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16 October 2014
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Return to Chapel Island

just one of a number of guided walks run by the National Trust to cater to all tastes ranging from history to bugs and butterflies

Lough at sunset

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Return to Chapel Island - Article submitted by Stan Howes - Nov '05

‘Did you bring your waterproofs Joe?’ I asked my friend as we arrived at Mount Stewart on the shore of Strangford Lough. It was midday, overcast with a flick of rain in the air. Typical July.

‘Yes,’ he said.

A wise move I reflected, recalling the walk to Chapel Island at low tide the year before. It is just one of a number of guided walks run by the National Trust to cater to all tastes ranging from history to bugs and butterflies.

On the previous occasion, we were a party of forty who merrily set off in blazing sunshine only to meet rain on the two-mile trudge to the island. However, this was no light summer shower to cool the heated brow, but something akin to a tropical monsoon! We staggered through sometimes treacherous sands and ankle-deep pools. (Forget the walking boots, I should have brought wellingtons!) Coming ashore we looked like drowned rats. Strangely, I had enjoyed that visit to the island despite the drenching and the cold and was keen to return.

This time round we were a compact group of ten. Had word spread about last year’s trip? Leading us again was the National Trust’s David Thompson the warden, or officially speaking, the property manager. David, lean, white-haired and middle-aged, hails from Northumbria and was formerly the head warden of the Lake District National Park. As you might expect he is immensely knowledgeable on wildlife matters and is a passionate conservationist. He sardonically admitted that last year’s walk had been a bit of an ‘adventure’.

Strangford Lough - full of Tidal Treasures - Photo by Stan Howes
Strangford Lough - full of Tidal Treasures

Crossing the sands to Chapel Island...

It’s a curious pleasure to walk out over the sand flats at low tide into that great open space, going where few people venture and seeing your surroundings from a fresh perspective, our figures dwarfed against the huge expanse of lough and sky. David had told us we had a good ‘window’ to get to the island and back before the tide returned so we wouldn’t have to make a run for it! He also explained that to get there safely you must follow a course parallel to the island and then veer to the shore; otherwise, you might find yourself sinking into one of the treacherous muddy patches under the sand. He dramatically demonstrated the danger at one point by plunging his crook-like walking stick into the sand up to the handle. We gingerly tiptoed around the area. A useful tip should you ever find yourself knee-deep and seemingly immovable in Strangford mud: fall down backwards and move your arms in a backstroke fashion. In such a pickle there is no shame in leaving your boots behind.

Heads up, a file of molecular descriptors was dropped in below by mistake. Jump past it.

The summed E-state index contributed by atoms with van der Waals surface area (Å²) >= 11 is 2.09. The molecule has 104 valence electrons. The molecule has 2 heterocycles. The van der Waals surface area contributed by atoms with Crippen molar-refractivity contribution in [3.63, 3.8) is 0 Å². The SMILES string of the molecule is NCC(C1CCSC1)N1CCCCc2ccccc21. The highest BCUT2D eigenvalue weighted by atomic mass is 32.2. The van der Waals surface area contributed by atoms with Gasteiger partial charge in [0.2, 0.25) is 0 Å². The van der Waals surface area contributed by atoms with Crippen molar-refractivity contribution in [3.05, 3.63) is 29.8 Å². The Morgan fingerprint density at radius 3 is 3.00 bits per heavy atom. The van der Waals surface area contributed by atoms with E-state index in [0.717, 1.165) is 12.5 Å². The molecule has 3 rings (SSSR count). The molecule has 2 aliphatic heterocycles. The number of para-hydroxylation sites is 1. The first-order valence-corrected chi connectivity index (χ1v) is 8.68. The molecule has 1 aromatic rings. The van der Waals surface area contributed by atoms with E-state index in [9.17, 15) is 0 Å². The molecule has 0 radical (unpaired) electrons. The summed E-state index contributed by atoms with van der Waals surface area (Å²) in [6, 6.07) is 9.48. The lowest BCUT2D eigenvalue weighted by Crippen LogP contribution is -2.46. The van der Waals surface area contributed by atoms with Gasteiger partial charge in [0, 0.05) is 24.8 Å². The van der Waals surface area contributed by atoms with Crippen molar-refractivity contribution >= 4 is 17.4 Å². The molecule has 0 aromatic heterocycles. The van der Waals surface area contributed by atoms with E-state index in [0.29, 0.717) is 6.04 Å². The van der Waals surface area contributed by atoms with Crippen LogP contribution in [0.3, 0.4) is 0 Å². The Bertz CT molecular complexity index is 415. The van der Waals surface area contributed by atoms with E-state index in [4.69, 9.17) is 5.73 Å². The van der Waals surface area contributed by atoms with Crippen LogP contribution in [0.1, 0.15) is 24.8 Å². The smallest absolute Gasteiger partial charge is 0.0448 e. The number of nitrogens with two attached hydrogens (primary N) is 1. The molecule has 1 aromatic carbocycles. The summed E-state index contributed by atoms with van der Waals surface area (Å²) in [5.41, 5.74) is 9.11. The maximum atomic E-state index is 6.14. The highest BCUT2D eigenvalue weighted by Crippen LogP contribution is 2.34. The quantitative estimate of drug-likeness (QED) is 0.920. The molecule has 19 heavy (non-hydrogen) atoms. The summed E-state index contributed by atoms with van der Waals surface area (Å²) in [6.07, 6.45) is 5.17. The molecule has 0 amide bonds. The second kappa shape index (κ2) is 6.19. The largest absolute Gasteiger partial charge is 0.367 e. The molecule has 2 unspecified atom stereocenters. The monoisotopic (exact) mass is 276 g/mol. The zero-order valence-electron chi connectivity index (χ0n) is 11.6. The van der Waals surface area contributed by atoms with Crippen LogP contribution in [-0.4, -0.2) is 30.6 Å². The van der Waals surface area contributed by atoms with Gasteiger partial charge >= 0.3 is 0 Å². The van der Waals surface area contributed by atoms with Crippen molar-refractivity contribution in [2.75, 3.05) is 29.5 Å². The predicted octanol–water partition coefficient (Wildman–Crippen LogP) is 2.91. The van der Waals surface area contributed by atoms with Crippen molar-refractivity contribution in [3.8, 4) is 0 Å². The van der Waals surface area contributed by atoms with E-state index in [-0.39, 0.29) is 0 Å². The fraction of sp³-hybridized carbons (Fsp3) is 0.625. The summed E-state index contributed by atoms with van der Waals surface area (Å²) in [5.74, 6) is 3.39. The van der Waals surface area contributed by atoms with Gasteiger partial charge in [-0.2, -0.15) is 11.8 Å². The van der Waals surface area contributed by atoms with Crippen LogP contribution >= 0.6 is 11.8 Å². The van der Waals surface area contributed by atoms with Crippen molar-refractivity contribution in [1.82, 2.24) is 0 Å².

Tom McErlean (centre)  explains stone fish trap design
Thompson (third left) of the National Trust
talks about ecology
The lough being a Marine Nature Reserve, as well as other designations, is a highly protected area for it is rich in marine and wild life. One of the most striking features of the foreshore is the volume of shellfish often lying in little clusters, which makes the lough along with the plentiful eelgrass such a Mecca for a diversity of bird life including Terns, Brent Geese and Oystercatchers.